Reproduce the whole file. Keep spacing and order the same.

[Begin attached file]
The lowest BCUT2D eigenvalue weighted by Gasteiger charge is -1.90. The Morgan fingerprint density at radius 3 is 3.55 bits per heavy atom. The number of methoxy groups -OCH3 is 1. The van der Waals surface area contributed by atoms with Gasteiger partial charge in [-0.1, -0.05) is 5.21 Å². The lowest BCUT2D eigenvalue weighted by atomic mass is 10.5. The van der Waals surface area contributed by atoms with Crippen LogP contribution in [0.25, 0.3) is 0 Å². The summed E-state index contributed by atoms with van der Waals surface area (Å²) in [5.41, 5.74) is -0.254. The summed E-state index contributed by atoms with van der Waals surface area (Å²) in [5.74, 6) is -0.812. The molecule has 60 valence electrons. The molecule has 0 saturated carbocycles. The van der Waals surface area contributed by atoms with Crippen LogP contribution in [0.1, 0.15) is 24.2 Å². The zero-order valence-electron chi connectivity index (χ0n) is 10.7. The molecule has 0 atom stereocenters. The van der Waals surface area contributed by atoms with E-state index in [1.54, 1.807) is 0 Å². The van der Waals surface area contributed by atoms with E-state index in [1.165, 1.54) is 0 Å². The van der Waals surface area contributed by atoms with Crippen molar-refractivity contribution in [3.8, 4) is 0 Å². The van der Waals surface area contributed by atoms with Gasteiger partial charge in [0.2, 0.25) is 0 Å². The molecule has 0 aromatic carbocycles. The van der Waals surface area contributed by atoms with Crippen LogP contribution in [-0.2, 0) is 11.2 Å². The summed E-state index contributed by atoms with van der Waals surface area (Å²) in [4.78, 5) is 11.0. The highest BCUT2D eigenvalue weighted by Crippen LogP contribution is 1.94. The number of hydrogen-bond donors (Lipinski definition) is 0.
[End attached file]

The lowest BCUT2D eigenvalue weighted by Gasteiger charge is -1.90. The Morgan fingerprint density at radius 3 is 3.55 bits per heavy atom. The number of methoxy groups -OCH3 is 1. The van der Waals surface area contributed by atoms with Gasteiger partial charge in [-0.1, -0.05) is 5.21 Å². The lowest BCUT2D eigenvalue weighted by atomic mass is 10.5. The van der Waals surface area contributed by atoms with Crippen LogP contribution in [0.25, 0.3) is 0 Å². The summed E-state index contributed by atoms with van der Waals surface area (Å²) in [5.41, 5.74) is -0.254. The summed E-state index contributed by atoms with van der Waals surface area (Å²) in [5.74, 6) is -0.812. The molecule has 60 valence electrons. The molecule has 0 saturated carbocycles. The van der Waals surface area contributed by atoms with Crippen LogP contribution in [0.1, 0.15) is 24.2 Å². The zero-order valence-electron chi connectivity index (χ0n) is 10.7. The molecule has 0 atom stereocenters. The van der Waals surface area contributed by atoms with E-state index in [1.54, 1.807) is 0 Å². The van der Waals surface area contributed by atoms with E-state index in [1.165, 1.54) is 0 Å². The van der Waals surface area contributed by atoms with Crippen molar-refractivity contribution in [3.8, 4) is 0 Å². The van der Waals surface area contributed by atoms with Gasteiger partial charge in [0.2, 0.25) is 0 Å². The molecule has 0 aromatic carbocycles. The van der Waals surface area contributed by atoms with Crippen LogP contribution in [-0.2, 0) is 11.2 Å². The summed E-state index contributed by atoms with van der Waals surface area (Å²) in [4.78, 5) is 11.0. The highest BCUT2D eigenvalue weighted by Crippen LogP contribution is 1.94. The number of hydrogen-bond donors (Lipinski definition) is 0.